Lisa Mallory’s Doberman, Kelly, does an exterior search for birch and anise oil.
We’ve all heard about the incredible power of a dog’s nose. Search and rescue dogs locate victims trapped under feet of rubble; K-9s track down fleeing suspects; and detection dogs alert to the presence of explosives, drugs, or other materials. But did you know that there are other uses for a dog’s nose?
Take the Lagotto Romagnolo, for example. This breed is a specialized truffle hunter. The Lagotto is bred and trained to hunt down truffles in the forest and alert their owners of their location. Pretty crazy, right? Yet it makes sense. A dog’s sense of smell is between 10,000 and 100,000 times more accurate than a human’s. Which is probably why dogs are always trying to smell everything! Luckily for them, the new sport, AKC Scent Work, allows them to do just that. And there’s a lot more to this sport than you initially might think.
Three professional handlers of detection dogs created scent work, but it’s a sport that welcomes everyone. According to Lisa Mallory, a fully licensed AKC Scent Work judge and professional dog trainer, who has five dogs that participate in the sport, scent work is actually great for non-professionals.
“A non-professional has the opportunity to do something with his or her dog that truly bonds them,” she explains to AKC.org. “Scent work is for the dogs’ enjoyment and is good for being able to see them work like a professional dog would — and being a part of that team is amazing.”
Kelly conducts an exterior search with a hide of a clove that is elevated to about four feet.
First introduced to scent work seven years ago, it didn’t take long for Mallory and her dogs to get hooked. “From the beginning, I was attracted to it because of the possibilities it held for my dogs, but as I began to understand more and more about how canines use their noses, and how odor travels and how different environmental conditions affect that, I became a scent work junkie,” she jokes.
She initially was curious to see if her dogs’ noses would be as good as breeds typically associated with scent work — such as Labrador Retrievers and German Shepherd Dogs — but quickly realized this sport offers equal opportunities to all kinds of dogs, including those who are not purebred.
“I have three Doberman Pinschers of various ages, a foxhound mix, and another mixed breed. Each of them love scent work,” she says. The benefits that the sport has provided to her dogs have been incredible. Her mixed breed dog, for example, once fearful and mistrusting, has grown into a confident dog in the sport. “She truly enjoys her time doing scent work, and it has given her a tremendous amount of confidence that has bled over to all areas of her life. She used to be afraid of objects moving. Now she plows into boxes and areas where there is a target odor with blind abandon and joy.”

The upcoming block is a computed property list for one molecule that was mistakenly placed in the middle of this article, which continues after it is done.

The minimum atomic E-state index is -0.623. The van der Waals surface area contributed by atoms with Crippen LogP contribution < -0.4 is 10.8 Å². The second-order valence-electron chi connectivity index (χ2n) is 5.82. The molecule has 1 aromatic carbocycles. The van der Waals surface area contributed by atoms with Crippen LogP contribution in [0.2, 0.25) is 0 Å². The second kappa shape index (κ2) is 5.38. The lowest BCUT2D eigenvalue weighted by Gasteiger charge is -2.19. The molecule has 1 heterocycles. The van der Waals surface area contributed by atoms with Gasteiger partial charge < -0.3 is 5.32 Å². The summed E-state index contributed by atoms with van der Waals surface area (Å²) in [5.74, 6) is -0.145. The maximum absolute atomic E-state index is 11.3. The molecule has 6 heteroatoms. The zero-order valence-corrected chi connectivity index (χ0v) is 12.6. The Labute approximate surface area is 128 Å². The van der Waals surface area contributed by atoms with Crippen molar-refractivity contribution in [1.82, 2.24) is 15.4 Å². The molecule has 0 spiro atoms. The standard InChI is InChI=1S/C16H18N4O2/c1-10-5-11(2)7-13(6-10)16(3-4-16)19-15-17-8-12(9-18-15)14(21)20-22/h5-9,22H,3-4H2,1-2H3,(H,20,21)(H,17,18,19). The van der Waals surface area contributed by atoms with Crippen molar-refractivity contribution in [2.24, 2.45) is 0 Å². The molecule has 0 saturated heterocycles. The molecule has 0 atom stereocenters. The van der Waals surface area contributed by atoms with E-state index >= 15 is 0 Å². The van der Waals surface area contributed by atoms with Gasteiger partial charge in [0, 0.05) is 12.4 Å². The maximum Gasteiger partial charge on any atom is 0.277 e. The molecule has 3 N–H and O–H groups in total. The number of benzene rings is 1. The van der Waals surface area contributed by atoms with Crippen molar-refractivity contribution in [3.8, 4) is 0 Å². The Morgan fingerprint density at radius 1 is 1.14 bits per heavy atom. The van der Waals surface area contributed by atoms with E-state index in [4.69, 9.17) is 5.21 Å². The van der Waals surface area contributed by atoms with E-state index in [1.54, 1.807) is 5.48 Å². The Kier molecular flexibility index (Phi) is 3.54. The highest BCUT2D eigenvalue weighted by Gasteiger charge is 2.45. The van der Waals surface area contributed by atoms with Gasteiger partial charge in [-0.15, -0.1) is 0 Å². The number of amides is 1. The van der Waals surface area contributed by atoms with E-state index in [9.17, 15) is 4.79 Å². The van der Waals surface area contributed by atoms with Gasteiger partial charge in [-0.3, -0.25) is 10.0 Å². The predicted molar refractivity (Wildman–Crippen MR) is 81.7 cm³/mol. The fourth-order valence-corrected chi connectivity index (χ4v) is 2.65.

Duchess, Mallory’s foxhound mix, practices her container searches.
Scent work is a great way to engage physically with your dog, and it also stimulates them mentally. “When dogs use their sense of smell, it is tiring for them,” Mallory explains. “They are using a large portion of their brain to do the work. After some scenting activity, most dogs are able to relax more, and many take nice, long naps.”
Also, as Mallory points out, through scent work you can train your dog to do some pretty cool and unconventional things. Living in a rural area of the Appalachian Mountains in North Carolina, Mallory and her family use their dogs’ scent work abilities to protect their domestic cats from coyotes and bobcats, for example.
“We have four cats that are free to go outside during the day, but around 5 p.m. we gather them to come inside for the night,” she says. “Once in a while, one of our cats decides he wants to stay out longer — just like a kid who doesn’t want to stop playing and come in for bedtime. So with a cue of ‘Where’s Rocky?’ (or the name of one of the other cats), Aero, our male Doberman, will confidently trot outside and lift his head to sample the air. He then heads in the direction of the cat and can pinpoint the exact location, so we can bring the offender inside!”
Mallory’s dog, Gigi, practices her kitty-finding skills inside.
AKC Scent Work will premiere at the first-ever Eukanuba Performance Games, and AKC Clubs will start holding scent work events on Oct. 1, 2017. If you want to learn more about getting started with your dog, find an AKC Scent Work trial in your area on our Events Calendar, and contact a local AKC club or training facility about scent work classes.